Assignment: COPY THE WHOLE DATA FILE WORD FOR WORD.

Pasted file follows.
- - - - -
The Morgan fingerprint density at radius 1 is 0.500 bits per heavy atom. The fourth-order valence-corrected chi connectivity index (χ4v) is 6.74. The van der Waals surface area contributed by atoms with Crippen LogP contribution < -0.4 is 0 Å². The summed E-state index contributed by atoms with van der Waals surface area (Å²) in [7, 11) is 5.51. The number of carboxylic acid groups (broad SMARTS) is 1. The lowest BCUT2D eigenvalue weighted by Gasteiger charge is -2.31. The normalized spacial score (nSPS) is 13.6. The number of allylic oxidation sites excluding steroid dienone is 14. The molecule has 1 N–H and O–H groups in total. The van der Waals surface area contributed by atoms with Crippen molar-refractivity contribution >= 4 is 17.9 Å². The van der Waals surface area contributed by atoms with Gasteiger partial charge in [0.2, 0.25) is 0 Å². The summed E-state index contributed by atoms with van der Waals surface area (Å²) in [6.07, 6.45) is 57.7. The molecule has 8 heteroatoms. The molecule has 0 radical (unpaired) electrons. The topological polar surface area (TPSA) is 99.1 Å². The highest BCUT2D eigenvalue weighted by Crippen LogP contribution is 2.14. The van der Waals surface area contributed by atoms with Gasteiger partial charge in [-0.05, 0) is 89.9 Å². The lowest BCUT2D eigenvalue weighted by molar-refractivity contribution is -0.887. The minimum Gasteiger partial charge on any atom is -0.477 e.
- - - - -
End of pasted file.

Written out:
The Morgan fingerprint density at radius 1 is 0.500 bits per heavy atom. The fourth-order valence-corrected chi connectivity index (χ4v) is 6.74. The van der Waals surface area contributed by atoms with Crippen LogP contribution < -0.4 is 0 Å². The summed E-state index contributed by atoms with van der Waals surface area (Å²) in [7, 11) is 5.51. The number of carboxylic acid groups (broad SMARTS) is 1. The lowest BCUT2D eigenvalue weighted by Gasteiger charge is -2.31. The normalized spacial score (nSPS) is 13.6. The number of allylic oxidation sites excluding steroid dienone is 14. The molecule has 1 N–H and O–H groups in total. The van der Waals surface area contributed by atoms with Crippen molar-refractivity contribution >= 4 is 17.9 Å². The van der Waals surface area contributed by atoms with Gasteiger partial charge in [0.2, 0.25) is 0 Å². The summed E-state index contributed by atoms with van der Waals surface area (Å²) in [6.07, 6.45) is 57.7. The molecule has 8 heteroatoms. The molecule has 0 radical (unpaired) electrons. The topological polar surface area (TPSA) is 99.1 Å². The highest BCUT2D eigenvalue weighted by Crippen LogP contribution is 2.14. The van der Waals surface area contributed by atoms with Gasteiger partial charge in [-0.05, 0) is 89.9 Å². The lowest BCUT2D eigenvalue weighted by molar-refractivity contribution is -0.887. The minimum Gasteiger partial charge on any atom is -0.477 e.